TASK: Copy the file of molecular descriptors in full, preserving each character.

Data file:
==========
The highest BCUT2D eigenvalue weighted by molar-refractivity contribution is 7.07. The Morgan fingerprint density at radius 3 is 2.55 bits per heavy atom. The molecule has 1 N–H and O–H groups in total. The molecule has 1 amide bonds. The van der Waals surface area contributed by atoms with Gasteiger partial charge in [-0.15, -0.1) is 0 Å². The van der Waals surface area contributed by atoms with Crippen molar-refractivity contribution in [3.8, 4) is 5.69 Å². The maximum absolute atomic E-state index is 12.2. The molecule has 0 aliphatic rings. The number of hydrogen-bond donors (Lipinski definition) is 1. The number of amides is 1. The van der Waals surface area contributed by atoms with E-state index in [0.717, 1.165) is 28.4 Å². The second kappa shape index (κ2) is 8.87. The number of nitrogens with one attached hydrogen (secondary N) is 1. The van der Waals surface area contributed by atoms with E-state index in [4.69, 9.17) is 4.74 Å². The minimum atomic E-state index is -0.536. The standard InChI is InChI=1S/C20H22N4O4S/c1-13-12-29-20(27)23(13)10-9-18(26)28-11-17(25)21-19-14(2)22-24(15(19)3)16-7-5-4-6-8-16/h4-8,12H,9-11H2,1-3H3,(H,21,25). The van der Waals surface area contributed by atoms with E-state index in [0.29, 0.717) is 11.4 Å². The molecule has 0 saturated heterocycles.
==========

The highest BCUT2D eigenvalue weighted by molar-refractivity contribution is 7.07. The Morgan fingerprint density at radius 3 is 2.55 bits per heavy atom. The molecule has 1 N–H and O–H groups in total. The molecule has 1 amide bonds. The van der Waals surface area contributed by atoms with Gasteiger partial charge in [-0.15, -0.1) is 0 Å². The van der Waals surface area contributed by atoms with Crippen molar-refractivity contribution in [3.8, 4) is 5.69 Å². The maximum absolute atomic E-state index is 12.2. The molecule has 0 aliphatic rings. The number of hydrogen-bond donors (Lipinski definition) is 1. The number of amides is 1. The van der Waals surface area contributed by atoms with E-state index in [0.717, 1.165) is 28.4 Å². The second kappa shape index (κ2) is 8.87. The number of nitrogens with one attached hydrogen (secondary N) is 1. The van der Waals surface area contributed by atoms with E-state index in [4.69, 9.17) is 4.74 Å². The minimum atomic E-state index is -0.536. The standard InChI is InChI=1S/C20H22N4O4S/c1-13-12-29-20(27)23(13)10-9-18(26)28-11-17(25)21-19-14(2)22-24(15(19)3)16-7-5-4-6-8-16/h4-8,12H,9-11H2,1-3H3,(H,21,25). The van der Waals surface area contributed by atoms with E-state index in [0.29, 0.717) is 11.4 Å². The molecule has 0 saturated heterocycles.